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The Tragic Extinction of the Pro-Life Democrats

12:55 AM, Sep 5, 2012 • By JONATHAN V. LAST
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Four years ago in Denver, the group Democrats for Life hosted an event. A tiny cadre of anti-abortion Democrats assembled in a hotel conference room and were treated to a hopeful talk led by Senator Bob Casey and Representatives Lincoln Davis and Heath Shuler. The pro-life caucus was a minority in the party, they realized, but it was a crucial bloc and it would not be left behind by a President Obama, he of the purple states and the hope and change. A new era for pro-life Democrats was just around the corner. 

Democratic Donkey

It turns out, they were right about it being a new epoch. Except that instead of making a place in the sun for pro-life Democrats, the Obama presidency was more like a meteor-strike, triggering an ice age and driving the species to extinction.

So when Democrats for Life rallied in Charlotte yesterday morning, it was striking that the group couldn’t muster a single sympathetic office-holder. The panel consisted of two representatives who were ousted in 2010 (Bart Stupak and Kathy Dahlkemper) and two academics (Catholic University’s Stephen Schneck and St. Thomas’s Thomas Berg). It was a sad, but revealing, presentation.

For pro-life Democrats there has always been tension between their opposition to abortion and their support of liberal social justice programs. They have sought to square the circle by constructing a “whole life” rationale in which they claim it is society’s job to protect not just the unborn, but the poor and the vulnerable at every stage of life. As such, they’ve weaved the morality of opposing abortion into support for a whole tapestry of liberal causes: everything from Head Start to welfare to immigration reform. It takes some doing, but nearly every liberal cause can be pulled into the whole-life cause. Various panelists yesterday morning, for instance, noted that support of campaign finance reform, opposition to the Iraq war, and “environmental justice” (whatever that is) are all essentially pro-life issues.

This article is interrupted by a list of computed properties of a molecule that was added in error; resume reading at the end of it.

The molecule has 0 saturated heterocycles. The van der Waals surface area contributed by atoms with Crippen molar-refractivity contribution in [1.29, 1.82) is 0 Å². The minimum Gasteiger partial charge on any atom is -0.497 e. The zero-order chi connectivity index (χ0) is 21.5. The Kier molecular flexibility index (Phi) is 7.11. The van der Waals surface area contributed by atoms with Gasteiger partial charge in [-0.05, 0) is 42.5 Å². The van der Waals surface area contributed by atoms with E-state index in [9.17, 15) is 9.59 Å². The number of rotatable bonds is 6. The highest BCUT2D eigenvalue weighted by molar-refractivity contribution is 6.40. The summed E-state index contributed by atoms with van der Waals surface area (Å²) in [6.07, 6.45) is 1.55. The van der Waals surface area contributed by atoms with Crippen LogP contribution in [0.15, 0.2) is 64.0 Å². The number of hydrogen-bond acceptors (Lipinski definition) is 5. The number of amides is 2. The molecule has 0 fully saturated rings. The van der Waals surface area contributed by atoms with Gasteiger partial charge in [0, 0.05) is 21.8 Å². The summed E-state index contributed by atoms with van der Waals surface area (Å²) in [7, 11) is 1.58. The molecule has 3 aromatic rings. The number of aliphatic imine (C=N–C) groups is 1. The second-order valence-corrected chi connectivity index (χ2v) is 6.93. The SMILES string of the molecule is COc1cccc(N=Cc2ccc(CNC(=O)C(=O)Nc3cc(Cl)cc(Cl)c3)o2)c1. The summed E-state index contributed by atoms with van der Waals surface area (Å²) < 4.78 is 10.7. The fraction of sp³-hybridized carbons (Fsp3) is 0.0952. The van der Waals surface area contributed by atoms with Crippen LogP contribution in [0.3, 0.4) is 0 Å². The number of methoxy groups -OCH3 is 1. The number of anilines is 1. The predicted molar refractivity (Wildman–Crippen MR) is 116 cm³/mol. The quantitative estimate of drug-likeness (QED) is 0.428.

By not limiting themselves to the narrow topic of abortion, pro-life Democrats were able to make an uneasy peace with their party. The Democratic mainstream might not give any ground on abortion rights, but pro-life Dems could rationalize their existence by pointing to the good that liberal social welfare policies were doing for all of the souls lucky enough not to get aborted. What made this arrangement possible was the fact that there was a reasonably stable status quo on abortion—there was no immediate mechanism for overturning Roe, but neither was the government actively expanding abortion rights.

And then came Obamacare.

President Obama forced pro-life Democrats into a position where they had to make one end of their whole-life spectrum subordinate to the other. And when the chips were down, the pro-life Dems agreed to compromise on abortion in order to press forward with the rest of the social justice agenda. Suddenly, the tail was wagging the dog. And voters noticed.

Stupak and Dahlkemper were just two of the casualties the pro-life Democratic caucus suffered in 2010. (Davis was also ousted, along with Jim Oberstar, Steve Driehaus, Travis Childers, and Bobby Bright—all of whom received help at some point from Democrats for Life.) Yet even in defeat, they remained conflicted to the point of incoherence.

Stupak, for instance, told the audience that he remains “a proud and faithful pro-life Democrat” and called Obamacare “the greatest program since Medicare and Social Security.” Dahlkemper likewise defended the law maintaining that “people who are radically anti-government, who are pro-birth only, will not reduce the incidence of abortion in this country.”

At the same time, they seemed indignant at some of Obamacare’s particulars. Asked about the HHS decision to force religious non-profits to pay for contraception, abortifacients, and sterilization, Stupak exploded:

I’m perplexed and disappointed having negotiated the executive order with the president. Not only does that HHS mandate violate the executive order, it also violates statutory law—if you go back to the Omnibus Budget Act of 2009 passed by a Democratic House and a Democratic Senate, and signed by President Obama, that’s probably the most specific, articulate language that no funds can be used to promote abortion . . . It’s illegal.

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